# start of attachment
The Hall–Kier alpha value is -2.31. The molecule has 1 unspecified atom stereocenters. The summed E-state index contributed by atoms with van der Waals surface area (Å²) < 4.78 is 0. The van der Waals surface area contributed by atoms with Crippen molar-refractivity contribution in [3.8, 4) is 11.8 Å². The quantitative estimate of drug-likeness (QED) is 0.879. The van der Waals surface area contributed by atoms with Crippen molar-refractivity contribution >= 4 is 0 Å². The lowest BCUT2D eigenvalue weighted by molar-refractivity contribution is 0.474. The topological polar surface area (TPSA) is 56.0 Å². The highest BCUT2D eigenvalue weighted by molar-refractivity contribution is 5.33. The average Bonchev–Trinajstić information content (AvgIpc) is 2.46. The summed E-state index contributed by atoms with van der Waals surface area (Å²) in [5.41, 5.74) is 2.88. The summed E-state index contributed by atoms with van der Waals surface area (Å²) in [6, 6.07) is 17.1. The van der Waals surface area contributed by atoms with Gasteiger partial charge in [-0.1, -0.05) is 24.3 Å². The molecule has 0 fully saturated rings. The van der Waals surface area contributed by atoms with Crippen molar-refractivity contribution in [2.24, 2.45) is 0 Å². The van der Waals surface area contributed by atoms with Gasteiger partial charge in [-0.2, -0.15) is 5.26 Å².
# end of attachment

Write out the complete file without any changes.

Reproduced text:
The Hall–Kier alpha value is -2.31. The molecule has 1 unspecified atom stereocenters. The summed E-state index contributed by atoms with van der Waals surface area (Å²) < 4.78 is 0. The van der Waals surface area contributed by atoms with Crippen molar-refractivity contribution in [3.8, 4) is 11.8 Å². The quantitative estimate of drug-likeness (QED) is 0.879. The van der Waals surface area contributed by atoms with Crippen molar-refractivity contribution >= 4 is 0 Å². The lowest BCUT2D eigenvalue weighted by molar-refractivity contribution is 0.474. The topological polar surface area (TPSA) is 56.0 Å². The highest BCUT2D eigenvalue weighted by molar-refractivity contribution is 5.33. The average Bonchev–Trinajstić information content (AvgIpc) is 2.46. The summed E-state index contributed by atoms with van der Waals surface area (Å²) in [5.41, 5.74) is 2.88. The summed E-state index contributed by atoms with van der Waals surface area (Å²) in [6, 6.07) is 17.1. The van der Waals surface area contributed by atoms with Gasteiger partial charge in [-0.1, -0.05) is 24.3 Å². The molecule has 0 fully saturated rings. The van der Waals surface area contributed by atoms with Crippen molar-refractivity contribution in [2.24, 2.45) is 0 Å². The van der Waals surface area contributed by atoms with Gasteiger partial charge in [-0.2, -0.15) is 5.26 Å².